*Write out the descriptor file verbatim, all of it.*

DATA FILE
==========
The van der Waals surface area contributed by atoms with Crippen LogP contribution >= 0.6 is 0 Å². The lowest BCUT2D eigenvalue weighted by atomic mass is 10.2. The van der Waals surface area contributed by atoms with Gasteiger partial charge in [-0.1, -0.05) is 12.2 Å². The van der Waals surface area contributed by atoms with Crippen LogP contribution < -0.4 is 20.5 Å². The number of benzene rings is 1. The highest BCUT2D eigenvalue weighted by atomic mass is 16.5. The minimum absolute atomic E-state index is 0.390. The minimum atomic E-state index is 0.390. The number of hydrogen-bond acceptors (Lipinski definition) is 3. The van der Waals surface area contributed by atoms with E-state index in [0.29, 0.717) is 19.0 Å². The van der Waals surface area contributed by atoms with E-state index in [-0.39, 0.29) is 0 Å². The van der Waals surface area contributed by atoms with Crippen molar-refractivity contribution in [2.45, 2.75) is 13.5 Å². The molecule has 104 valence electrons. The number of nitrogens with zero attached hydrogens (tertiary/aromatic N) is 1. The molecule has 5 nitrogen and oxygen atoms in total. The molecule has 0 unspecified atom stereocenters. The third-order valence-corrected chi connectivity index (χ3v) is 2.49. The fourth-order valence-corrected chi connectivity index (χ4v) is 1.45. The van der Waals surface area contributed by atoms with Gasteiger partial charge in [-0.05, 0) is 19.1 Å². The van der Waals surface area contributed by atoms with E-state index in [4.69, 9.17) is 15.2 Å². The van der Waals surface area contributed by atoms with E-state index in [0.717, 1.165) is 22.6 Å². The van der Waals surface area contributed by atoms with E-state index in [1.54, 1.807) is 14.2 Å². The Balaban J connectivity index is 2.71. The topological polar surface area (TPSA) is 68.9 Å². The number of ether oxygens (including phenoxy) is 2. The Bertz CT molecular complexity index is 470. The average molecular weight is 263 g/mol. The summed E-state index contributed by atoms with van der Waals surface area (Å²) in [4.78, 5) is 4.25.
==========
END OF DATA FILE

The van der Waals surface area contributed by atoms with Crippen LogP contribution >= 0.6 is 0 Å². The lowest BCUT2D eigenvalue weighted by atomic mass is 10.2. The van der Waals surface area contributed by atoms with Gasteiger partial charge in [-0.1, -0.05) is 12.2 Å². The van der Waals surface area contributed by atoms with Crippen LogP contribution < -0.4 is 20.5 Å². The number of benzene rings is 1. The highest BCUT2D eigenvalue weighted by atomic mass is 16.5. The minimum absolute atomic E-state index is 0.390. The minimum atomic E-state index is 0.390. The number of hydrogen-bond acceptors (Lipinski definition) is 3. The van der Waals surface area contributed by atoms with E-state index in [0.29, 0.717) is 19.0 Å². The van der Waals surface area contributed by atoms with E-state index in [-0.39, 0.29) is 0 Å². The van der Waals surface area contributed by atoms with Crippen molar-refractivity contribution in [2.45, 2.75) is 13.5 Å². The molecule has 104 valence electrons. The number of nitrogens with zero attached hydrogens (tertiary/aromatic N) is 1. The molecule has 5 nitrogen and oxygen atoms in total. The molecule has 0 unspecified atom stereocenters. The third-order valence-corrected chi connectivity index (χ3v) is 2.49. The fourth-order valence-corrected chi connectivity index (χ4v) is 1.45. The van der Waals surface area contributed by atoms with Gasteiger partial charge in [-0.05, 0) is 19.1 Å². The van der Waals surface area contributed by atoms with E-state index in [4.69, 9.17) is 15.2 Å². The van der Waals surface area contributed by atoms with E-state index in [0.717, 1.165) is 22.6 Å². The van der Waals surface area contributed by atoms with E-state index in [1.54, 1.807) is 14.2 Å². The Balaban J connectivity index is 2.71. The topological polar surface area (TPSA) is 68.9 Å². The number of ether oxygens (including phenoxy) is 2. The Bertz CT molecular complexity index is 470. The average molecular weight is 263 g/mol. The summed E-state index contributed by atoms with van der Waals surface area (Å²) in [4.78, 5) is 4.25.